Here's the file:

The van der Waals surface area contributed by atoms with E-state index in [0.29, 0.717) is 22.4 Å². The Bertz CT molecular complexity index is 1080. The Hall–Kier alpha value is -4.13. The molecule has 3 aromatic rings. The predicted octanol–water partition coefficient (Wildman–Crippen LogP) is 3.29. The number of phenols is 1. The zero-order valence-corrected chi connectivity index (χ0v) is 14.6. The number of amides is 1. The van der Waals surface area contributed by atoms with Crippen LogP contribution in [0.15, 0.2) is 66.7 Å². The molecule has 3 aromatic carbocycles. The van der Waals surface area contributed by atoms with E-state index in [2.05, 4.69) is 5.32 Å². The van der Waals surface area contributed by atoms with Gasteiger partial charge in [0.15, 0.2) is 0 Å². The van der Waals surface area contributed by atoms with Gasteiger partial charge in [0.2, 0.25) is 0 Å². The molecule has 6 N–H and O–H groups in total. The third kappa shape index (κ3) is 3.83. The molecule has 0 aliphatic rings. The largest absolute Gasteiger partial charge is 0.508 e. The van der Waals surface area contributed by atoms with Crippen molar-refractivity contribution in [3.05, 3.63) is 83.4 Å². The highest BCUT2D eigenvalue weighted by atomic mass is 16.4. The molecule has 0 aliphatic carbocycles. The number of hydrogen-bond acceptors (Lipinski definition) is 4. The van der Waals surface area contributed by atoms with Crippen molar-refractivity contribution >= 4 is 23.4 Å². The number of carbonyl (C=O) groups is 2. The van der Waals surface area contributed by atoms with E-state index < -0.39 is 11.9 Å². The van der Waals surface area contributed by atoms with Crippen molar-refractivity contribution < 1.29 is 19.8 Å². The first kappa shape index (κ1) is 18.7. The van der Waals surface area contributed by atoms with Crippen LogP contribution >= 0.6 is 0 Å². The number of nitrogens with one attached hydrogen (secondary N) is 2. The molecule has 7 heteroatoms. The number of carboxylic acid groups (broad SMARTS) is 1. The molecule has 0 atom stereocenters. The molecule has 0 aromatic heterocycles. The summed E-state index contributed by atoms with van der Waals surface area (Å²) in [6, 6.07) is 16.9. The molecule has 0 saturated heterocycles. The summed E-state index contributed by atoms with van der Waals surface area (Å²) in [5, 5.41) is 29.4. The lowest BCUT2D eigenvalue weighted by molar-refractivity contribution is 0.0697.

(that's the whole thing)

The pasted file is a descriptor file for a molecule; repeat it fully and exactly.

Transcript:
The van der Waals surface area contributed by atoms with E-state index in [0.29, 0.717) is 22.4 Å². The Bertz CT molecular complexity index is 1080. The Hall–Kier alpha value is -4.13. The molecule has 3 aromatic rings. The predicted octanol–water partition coefficient (Wildman–Crippen LogP) is 3.29. The number of phenols is 1. The zero-order valence-corrected chi connectivity index (χ0v) is 14.6. The number of amides is 1. The van der Waals surface area contributed by atoms with Crippen LogP contribution in [0.15, 0.2) is 66.7 Å². The molecule has 3 aromatic carbocycles. The van der Waals surface area contributed by atoms with E-state index in [2.05, 4.69) is 5.32 Å². The van der Waals surface area contributed by atoms with Gasteiger partial charge in [0.15, 0.2) is 0 Å². The van der Waals surface area contributed by atoms with Gasteiger partial charge in [0.2, 0.25) is 0 Å². The molecule has 6 N–H and O–H groups in total. The third kappa shape index (κ3) is 3.83. The molecule has 0 aliphatic rings. The largest absolute Gasteiger partial charge is 0.508 e. The van der Waals surface area contributed by atoms with Crippen molar-refractivity contribution in [3.05, 3.63) is 83.4 Å². The highest BCUT2D eigenvalue weighted by atomic mass is 16.4. The molecule has 0 aliphatic carbocycles. The number of hydrogen-bond acceptors (Lipinski definition) is 4. The van der Waals surface area contributed by atoms with Crippen molar-refractivity contribution >= 4 is 23.4 Å². The number of carbonyl (C=O) groups is 2. The van der Waals surface area contributed by atoms with E-state index < -0.39 is 11.9 Å². The van der Waals surface area contributed by atoms with Crippen molar-refractivity contribution < 1.29 is 19.8 Å². The first kappa shape index (κ1) is 18.7. The van der Waals surface area contributed by atoms with Crippen LogP contribution >= 0.6 is 0 Å². The number of nitrogens with one attached hydrogen (secondary N) is 2. The molecule has 7 heteroatoms. The number of carboxylic acid groups (broad SMARTS) is 1. The molecule has 0 atom stereocenters. The molecule has 0 aromatic heterocycles. The summed E-state index contributed by atoms with van der Waals surface area (Å²) in [6, 6.07) is 16.9. The molecule has 0 saturated heterocycles. The summed E-state index contributed by atoms with van der Waals surface area (Å²) in [5, 5.41) is 29.4. The lowest BCUT2D eigenvalue weighted by molar-refractivity contribution is 0.0697.